Customers and service providers were urged to apply new patch immediately.

Jeffrey Schwartz

March 7, 2021

3 Min Read
Hacker looking at computer

Chinese hackers have infiltrated hundreds of thousands of on-premises Microsoft Exchange Server instances throughout the world, according to multiple reports. Microsoft, which identified the attackers as Hafnium, is urging organizations running the email server to install newly released patches.

Hafnium is a nation-state actor, warned Tom Burt, Microsoft’s corporate VP for customer security and trust. The group has penetrated more than 30,000 organizations in the U.S., Brian Krebs of the respected KrebsOnSecurity site reported Friday night.

Krebs said the hackers may have breached hundreds of thousands of Microsoft Exchange Servers throughout the world. Krebs cited two anonymous sources who briefed U.S. security advisors.

A Wired report on Saturday confirmed Krebs findings. The impact of the Microsoft Exchange Server vulnerability could be “absolutely massive,” an informed former national security advisor told Wired. “We’re talking thousands of servers compromised per hour, globally.”

If the predicted number of victims are indeed that many, it could impact more organizations than the SolarWinds attack. That massive attack by Russian hackers, revealed in December, may have impacted as many as 18,000 organizations.

White House Concerned

White House press secretary Jen Psaki addressed the issue in Friday’s daily briefing, describing the vulnerabilities as significant.

“We’re concerned that there are a large number of victims,” Psaki said.

Since Microsoft revealed the zero-day exploit days earlier, Hafnium has “stepped up” its attacks on unpatched Exchange Servers, Krebs noted.  Consequently, they may have “seized control over hundreds of thousands of Microsoft Exchange Servers worldwide,” he added.

Jake Sullivan, President Joe Biden’s National Security Advisor, echoed Microsoft’s call for organizations to patch their Microsoft Exchange Server instances.

“We are closely tracking Microsoft’s emergency patch for previously unknown vulnerabilities in Exchange Server software and reports of potential compromises of U.S. think tanks and defense industrial base entities,” Sullivan tweeted. “We encourage network owners to patch ASAP.”

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The vulnerability does not apply to Office 365 Exchange Online, only the on-premises versions of Microsoft’s email server platform. Attackers gaining access can execute code on the vulnerable servers, according to the U.S. Cybersecurity & Infrastructure Security Agency (CISA).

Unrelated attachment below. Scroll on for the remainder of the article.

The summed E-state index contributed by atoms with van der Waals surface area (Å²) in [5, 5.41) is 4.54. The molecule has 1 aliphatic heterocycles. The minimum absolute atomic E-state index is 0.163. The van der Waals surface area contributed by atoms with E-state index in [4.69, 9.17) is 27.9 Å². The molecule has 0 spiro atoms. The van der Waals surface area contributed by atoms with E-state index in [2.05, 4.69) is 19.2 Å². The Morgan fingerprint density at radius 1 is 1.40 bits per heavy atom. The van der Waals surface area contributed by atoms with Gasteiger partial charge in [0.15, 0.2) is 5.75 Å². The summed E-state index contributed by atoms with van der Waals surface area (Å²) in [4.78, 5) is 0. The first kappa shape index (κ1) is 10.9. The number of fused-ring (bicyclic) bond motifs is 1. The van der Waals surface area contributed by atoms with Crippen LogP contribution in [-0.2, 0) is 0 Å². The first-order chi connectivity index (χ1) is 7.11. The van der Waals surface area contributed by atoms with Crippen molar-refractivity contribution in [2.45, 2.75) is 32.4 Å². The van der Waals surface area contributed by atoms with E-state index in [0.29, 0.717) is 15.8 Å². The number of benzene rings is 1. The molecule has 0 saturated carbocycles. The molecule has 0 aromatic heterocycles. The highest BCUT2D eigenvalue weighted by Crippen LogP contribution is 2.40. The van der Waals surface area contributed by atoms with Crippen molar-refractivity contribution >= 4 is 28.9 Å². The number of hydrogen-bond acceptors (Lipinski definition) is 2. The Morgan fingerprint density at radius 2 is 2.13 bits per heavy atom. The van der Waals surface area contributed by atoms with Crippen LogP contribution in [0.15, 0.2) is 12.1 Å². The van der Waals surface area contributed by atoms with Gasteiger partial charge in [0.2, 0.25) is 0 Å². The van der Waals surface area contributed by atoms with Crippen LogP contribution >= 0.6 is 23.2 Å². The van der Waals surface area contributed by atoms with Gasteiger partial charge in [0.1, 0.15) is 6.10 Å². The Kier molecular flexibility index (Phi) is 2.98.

“Successful exploitation of these vulnerabilities allows an unauthenticated attacker to execute arbitrary code on vulnerable Exchange Servers, enabling the attacker to gain persistent system access, as well as access to files and mailboxes on the server and to credentials stored on that system,” a CISA alert revised on Saturday warned.

‘Anomalous Activity’

Network security monitoring service provider Volexity first detected “anomalous activity” on two of its customers’ Microsoft Exchange Servers in January. An investigation “revealed that the servers were not backdoored and uncovered a zero-day exploit being used in the wild,” Volexity reported on Tuesday.

Former Cybersecurity and Infrastructure Security agency director Chris Krebs (no relation to Brian Krebs) described the vulnerability as serious.

“This is the real deal,” he tweeted. Any organization that was running an unpatched version of Microsoft Exchange Server with OWA that was exposed to the internet between Feb. 26 and March 3, should assume they were compromised.

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“Check for 8 character aspx files in C:\\inetpub\wwwroot\aspnet_client\system_web\,” he advised. “If you get a hit on that search, you’re now in incident response mode.”

The warning applies to any organization whose 2013, 2016 or 2019 versions of Microsoft Exchange Server were exposed to the internet with Outlook Web Access (OWA). Potential victims include businesses across sectors, government agencies and higher education institutions.

Microsoft is also adding a “defense-in-depth” update to Exchange Server 2010, which reached the end of mainstream support in October. The company is urging customers running versions of Microsoft Exchange Server prior to 2013 to upgrade to a supported release.

As of midday Saturday, Microsoft senior threat intelligence analyst Kevin Beaumont tweeted: “A single server in the MailPot honeypot has been exploited with these vulnerabilities 5 times today, as a data point. So far nobody has actually done anything with those webshells, just planted them.”

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About the Author(s)

Jeffrey Schwartz

Jeffrey Schwartz has covered the IT industry for nearly three decades, most recently as editor-in-chief of Redmond magazine and executive editor of Redmond Channel Partner. Prior to that, he held various editing and writing roles at CommunicationsWeek, InternetWeek and VARBusiness (now CRN) magazines, among other publications.

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